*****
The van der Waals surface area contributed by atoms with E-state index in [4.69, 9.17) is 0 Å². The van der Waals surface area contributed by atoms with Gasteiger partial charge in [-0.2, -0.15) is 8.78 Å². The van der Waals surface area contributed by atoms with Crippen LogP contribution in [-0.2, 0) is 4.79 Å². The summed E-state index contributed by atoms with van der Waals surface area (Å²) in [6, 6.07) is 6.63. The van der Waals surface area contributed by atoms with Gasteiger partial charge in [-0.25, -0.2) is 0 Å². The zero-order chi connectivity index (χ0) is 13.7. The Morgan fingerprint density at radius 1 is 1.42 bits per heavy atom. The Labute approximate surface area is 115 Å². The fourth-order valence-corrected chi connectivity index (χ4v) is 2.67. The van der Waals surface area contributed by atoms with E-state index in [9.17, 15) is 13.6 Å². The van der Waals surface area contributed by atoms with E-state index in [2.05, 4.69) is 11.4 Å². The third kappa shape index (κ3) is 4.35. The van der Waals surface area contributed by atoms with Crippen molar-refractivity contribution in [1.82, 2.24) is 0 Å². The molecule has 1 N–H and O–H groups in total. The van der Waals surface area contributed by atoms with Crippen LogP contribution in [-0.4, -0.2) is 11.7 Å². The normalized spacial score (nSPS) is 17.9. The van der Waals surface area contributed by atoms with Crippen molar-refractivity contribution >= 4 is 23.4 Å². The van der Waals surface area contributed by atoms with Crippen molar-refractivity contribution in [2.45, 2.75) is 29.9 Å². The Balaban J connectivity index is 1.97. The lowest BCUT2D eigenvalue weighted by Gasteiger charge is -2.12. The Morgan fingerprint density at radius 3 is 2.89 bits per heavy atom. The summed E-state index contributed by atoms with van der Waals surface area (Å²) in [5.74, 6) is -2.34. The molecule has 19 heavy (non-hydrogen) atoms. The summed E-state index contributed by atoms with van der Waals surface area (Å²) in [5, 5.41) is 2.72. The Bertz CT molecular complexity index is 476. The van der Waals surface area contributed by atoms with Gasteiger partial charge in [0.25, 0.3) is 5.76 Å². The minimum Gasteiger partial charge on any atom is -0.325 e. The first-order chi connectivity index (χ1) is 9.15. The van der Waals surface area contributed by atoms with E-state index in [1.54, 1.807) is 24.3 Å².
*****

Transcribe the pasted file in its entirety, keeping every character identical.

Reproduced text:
The van der Waals surface area contributed by atoms with E-state index in [4.69, 9.17) is 0 Å². The van der Waals surface area contributed by atoms with Gasteiger partial charge in [-0.2, -0.15) is 8.78 Å². The van der Waals surface area contributed by atoms with Crippen LogP contribution in [-0.2, 0) is 4.79 Å². The summed E-state index contributed by atoms with van der Waals surface area (Å²) in [6, 6.07) is 6.63. The van der Waals surface area contributed by atoms with Gasteiger partial charge in [-0.25, -0.2) is 0 Å². The zero-order chi connectivity index (χ0) is 13.7. The Morgan fingerprint density at radius 1 is 1.42 bits per heavy atom. The Labute approximate surface area is 115 Å². The fourth-order valence-corrected chi connectivity index (χ4v) is 2.67. The van der Waals surface area contributed by atoms with E-state index in [9.17, 15) is 13.6 Å². The van der Waals surface area contributed by atoms with E-state index in [2.05, 4.69) is 11.4 Å². The third kappa shape index (κ3) is 4.35. The van der Waals surface area contributed by atoms with Crippen molar-refractivity contribution in [1.82, 2.24) is 0 Å². The molecule has 1 N–H and O–H groups in total. The van der Waals surface area contributed by atoms with Crippen LogP contribution in [-0.4, -0.2) is 11.7 Å². The normalized spacial score (nSPS) is 17.9. The van der Waals surface area contributed by atoms with Crippen molar-refractivity contribution >= 4 is 23.4 Å². The van der Waals surface area contributed by atoms with Crippen molar-refractivity contribution in [2.45, 2.75) is 29.9 Å². The Balaban J connectivity index is 1.97. The lowest BCUT2D eigenvalue weighted by Gasteiger charge is -2.12. The Morgan fingerprint density at radius 3 is 2.89 bits per heavy atom. The summed E-state index contributed by atoms with van der Waals surface area (Å²) in [5.74, 6) is -2.34. The molecule has 19 heavy (non-hydrogen) atoms. The summed E-state index contributed by atoms with van der Waals surface area (Å²) in [5, 5.41) is 2.72. The Bertz CT molecular complexity index is 476. The van der Waals surface area contributed by atoms with Gasteiger partial charge in [0.25, 0.3) is 5.76 Å². The minimum Gasteiger partial charge on any atom is -0.325 e. The first-order chi connectivity index (χ1) is 9.15. The van der Waals surface area contributed by atoms with E-state index in [1.54, 1.807) is 24.3 Å².